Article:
Nanotech particle stratification technique provides new opportunities for innovation
EU researchers have shown how small nanotech particles suspended in a liquid separate out by size as the liquid evaporates, an effect that can lead to techniques for making layered structures that improve the performance of many everyday products, such as sun cream and electronics.
The EU-funded BARRIER PLUS project has published results from experiments where they have been able to successfully demonstrate, both theoretically and experimentally, that paint consisting of two particles of two different sizes, if they are large enough, separate out during drying.
The result is that the smaller particles, that are on a nanotech scale at just one thousandth of a human hair, form a layer on top of the larger ones, an entirely new technique. By producing colloids that dry into a two-layer structure, the effect may allow for the creation of cosmetics and electronic devices with novel properties.
As the liquid in a drying colloid evaporates, particles below the service are forced closer together as Brownian motion results in the particles jostling together randomly. For smaller particles, Brownian motion is faster, so they are more easily able to redistribute themselves as the colloid volume decreases. Larger particles are unable to move away so quickly and thus accumulate at the surface-air interface.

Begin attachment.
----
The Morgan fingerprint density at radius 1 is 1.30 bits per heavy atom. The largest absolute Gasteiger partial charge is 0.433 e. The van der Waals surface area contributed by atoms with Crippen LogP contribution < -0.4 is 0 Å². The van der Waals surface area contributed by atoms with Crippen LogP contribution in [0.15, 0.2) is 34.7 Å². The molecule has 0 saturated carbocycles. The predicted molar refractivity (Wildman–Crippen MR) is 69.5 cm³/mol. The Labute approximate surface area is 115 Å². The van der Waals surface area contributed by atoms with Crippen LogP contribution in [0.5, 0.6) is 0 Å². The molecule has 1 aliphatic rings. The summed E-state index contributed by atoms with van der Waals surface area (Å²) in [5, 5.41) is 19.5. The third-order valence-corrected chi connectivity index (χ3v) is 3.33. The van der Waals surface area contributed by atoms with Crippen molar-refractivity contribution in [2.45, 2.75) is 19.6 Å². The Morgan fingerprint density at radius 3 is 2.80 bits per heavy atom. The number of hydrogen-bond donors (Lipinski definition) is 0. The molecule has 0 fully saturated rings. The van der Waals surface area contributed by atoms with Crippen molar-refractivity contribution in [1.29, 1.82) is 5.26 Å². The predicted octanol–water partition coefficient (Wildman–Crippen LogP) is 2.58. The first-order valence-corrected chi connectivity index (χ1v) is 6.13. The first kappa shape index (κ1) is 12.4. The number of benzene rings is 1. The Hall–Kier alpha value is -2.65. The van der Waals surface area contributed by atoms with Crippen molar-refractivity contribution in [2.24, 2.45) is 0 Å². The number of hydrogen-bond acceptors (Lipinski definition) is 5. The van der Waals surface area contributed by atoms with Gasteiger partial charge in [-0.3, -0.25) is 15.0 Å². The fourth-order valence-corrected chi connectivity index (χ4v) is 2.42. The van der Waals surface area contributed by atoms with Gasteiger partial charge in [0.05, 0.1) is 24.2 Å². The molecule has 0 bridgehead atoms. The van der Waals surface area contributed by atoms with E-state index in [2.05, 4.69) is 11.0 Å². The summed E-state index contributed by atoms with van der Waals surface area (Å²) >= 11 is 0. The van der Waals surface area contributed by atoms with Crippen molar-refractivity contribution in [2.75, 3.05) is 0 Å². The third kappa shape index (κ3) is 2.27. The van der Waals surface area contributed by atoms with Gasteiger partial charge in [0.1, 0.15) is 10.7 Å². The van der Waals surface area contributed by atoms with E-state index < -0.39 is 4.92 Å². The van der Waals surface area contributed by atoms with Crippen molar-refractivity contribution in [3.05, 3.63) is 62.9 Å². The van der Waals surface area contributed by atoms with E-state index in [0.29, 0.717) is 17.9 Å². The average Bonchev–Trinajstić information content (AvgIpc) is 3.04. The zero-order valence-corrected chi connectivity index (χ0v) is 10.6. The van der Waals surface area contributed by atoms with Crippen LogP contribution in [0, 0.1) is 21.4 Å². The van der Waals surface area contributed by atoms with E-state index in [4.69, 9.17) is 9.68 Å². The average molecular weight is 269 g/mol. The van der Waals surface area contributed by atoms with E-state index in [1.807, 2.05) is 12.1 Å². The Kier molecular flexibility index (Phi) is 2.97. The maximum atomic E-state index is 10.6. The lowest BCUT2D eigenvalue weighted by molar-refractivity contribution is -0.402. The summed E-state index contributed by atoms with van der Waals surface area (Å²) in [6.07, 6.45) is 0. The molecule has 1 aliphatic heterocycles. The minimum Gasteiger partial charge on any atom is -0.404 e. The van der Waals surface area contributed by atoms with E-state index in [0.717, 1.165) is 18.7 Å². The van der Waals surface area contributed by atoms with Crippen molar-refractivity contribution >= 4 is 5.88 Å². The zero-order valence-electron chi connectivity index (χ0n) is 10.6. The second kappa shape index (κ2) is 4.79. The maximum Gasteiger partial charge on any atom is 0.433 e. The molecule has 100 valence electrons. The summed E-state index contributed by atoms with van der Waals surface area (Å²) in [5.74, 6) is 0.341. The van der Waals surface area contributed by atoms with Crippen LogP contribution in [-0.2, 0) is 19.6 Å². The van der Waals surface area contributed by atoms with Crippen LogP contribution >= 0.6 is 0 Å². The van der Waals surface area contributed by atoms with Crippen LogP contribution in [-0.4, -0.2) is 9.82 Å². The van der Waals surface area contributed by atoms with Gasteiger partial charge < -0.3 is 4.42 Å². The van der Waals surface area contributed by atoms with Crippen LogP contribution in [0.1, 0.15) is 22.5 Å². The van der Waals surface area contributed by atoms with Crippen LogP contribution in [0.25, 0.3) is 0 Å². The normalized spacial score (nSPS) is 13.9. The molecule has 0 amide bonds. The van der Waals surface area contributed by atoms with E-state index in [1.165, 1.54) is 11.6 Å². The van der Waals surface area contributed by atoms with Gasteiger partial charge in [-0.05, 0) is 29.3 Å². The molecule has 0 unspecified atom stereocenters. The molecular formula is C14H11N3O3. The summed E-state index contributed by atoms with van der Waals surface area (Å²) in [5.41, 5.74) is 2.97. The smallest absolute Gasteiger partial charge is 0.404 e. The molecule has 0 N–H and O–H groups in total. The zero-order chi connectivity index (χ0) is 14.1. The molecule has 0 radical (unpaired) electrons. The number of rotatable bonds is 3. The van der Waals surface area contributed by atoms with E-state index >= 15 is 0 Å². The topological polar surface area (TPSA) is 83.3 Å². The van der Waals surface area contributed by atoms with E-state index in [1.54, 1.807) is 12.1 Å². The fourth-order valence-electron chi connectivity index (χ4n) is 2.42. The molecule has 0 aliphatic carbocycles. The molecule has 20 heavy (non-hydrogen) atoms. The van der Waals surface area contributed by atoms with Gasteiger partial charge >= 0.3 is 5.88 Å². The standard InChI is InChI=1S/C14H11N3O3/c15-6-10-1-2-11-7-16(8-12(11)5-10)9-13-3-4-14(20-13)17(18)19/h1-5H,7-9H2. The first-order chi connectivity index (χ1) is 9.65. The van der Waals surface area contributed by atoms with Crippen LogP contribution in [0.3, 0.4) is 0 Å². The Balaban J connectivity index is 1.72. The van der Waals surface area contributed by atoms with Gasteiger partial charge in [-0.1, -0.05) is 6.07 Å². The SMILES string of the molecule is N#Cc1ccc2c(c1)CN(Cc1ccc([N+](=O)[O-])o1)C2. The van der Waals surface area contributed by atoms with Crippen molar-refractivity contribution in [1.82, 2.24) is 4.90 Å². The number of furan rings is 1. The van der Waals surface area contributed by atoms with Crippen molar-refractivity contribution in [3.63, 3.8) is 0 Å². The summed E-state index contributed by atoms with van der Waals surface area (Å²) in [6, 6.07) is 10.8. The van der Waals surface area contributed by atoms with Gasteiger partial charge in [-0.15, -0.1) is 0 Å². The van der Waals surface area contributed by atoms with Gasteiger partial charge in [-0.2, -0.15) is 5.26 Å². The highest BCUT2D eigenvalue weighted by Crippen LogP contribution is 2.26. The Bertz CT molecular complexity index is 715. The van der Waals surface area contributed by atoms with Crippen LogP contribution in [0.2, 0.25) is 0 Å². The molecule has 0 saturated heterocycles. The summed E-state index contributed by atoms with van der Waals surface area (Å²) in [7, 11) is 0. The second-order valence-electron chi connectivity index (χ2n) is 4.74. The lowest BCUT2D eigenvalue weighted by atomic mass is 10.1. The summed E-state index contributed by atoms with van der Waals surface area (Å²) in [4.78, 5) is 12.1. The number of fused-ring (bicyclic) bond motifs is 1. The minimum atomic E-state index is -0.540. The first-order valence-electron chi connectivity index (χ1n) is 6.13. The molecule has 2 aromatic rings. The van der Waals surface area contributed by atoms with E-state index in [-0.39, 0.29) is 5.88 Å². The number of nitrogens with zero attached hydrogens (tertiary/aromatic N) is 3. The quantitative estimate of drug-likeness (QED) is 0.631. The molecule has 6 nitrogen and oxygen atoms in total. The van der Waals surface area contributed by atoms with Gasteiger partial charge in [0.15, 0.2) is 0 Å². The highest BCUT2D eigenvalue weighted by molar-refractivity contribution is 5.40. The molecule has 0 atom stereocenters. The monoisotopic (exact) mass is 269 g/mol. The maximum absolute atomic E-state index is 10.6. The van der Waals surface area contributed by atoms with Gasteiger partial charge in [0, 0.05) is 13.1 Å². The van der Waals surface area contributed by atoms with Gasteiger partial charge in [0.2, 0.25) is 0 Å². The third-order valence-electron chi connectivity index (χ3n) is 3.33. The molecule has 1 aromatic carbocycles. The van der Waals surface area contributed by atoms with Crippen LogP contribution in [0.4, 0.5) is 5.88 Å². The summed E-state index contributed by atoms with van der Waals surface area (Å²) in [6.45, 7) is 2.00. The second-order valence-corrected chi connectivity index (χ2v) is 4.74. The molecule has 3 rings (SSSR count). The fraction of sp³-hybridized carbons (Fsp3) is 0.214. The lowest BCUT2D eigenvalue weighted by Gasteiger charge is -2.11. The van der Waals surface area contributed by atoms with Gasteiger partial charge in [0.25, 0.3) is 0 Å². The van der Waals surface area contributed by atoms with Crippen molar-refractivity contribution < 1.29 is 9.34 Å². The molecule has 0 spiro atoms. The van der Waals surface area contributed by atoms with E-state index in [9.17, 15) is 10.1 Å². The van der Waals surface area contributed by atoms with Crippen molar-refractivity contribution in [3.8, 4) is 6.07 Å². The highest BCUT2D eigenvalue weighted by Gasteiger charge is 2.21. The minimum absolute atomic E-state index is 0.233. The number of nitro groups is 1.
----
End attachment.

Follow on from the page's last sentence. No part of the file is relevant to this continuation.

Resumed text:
Researchers who have studied colloids containing particles of different sizes have found that for certain evaporation rates, larger particles concentrated at the top of the drying film whilst smaller particles were more evenly distributed throughout. It was widely assumed that the same was true for all evaporation rates.
Unexpected and unpredictable stratification
However, BARRIER PLUS researchers based at the University of Surrey, UK, discovered the exact opposite, when they examined more closely a suspension containing two sizes of particles. The stratification they found was neither expected or predicted, and as such spent several months verifying their results, conducting both detailed computer simulations and lab experiments on water-based colloids containing spherical particles of two sizes.
The team modelled suspensions containing large and small particles with various size ratios and with several different population ratios. As the water evaporated, the smaller spheres moved up, whilst the larger ones went down. The effect occurred for particle-sized ratios ranging from 2:1 to 14:1, but only when the number of small particles was higher than the number of large ones by a factor of 200 or more.
They then verified the effect by using acrylic particles with diameters of 385 and 55 nanometres suspended in water, labelling the larger spheres with a red fluorescent dye. After the colloids dried, the researchers again discovered that the division of particles had again occurred, but only provided that the numerical ratio of small and large particles was above 200.
Opportunities for innovation
Following the BARRIER PLUS experiments, this process of particle stratification could lead to the development of new and innovative products across a range of industries. One example is sun cream lotion, where sunlight-blocking particles could be designed to the top when applied, leaving the particles that stick to the skin underneath. There are also possibilities for the electronics industry, as a coating for a mobile phone could be developed with dual properties, such as scratch-resistance on top and the ability to adhere to glass at the bottom.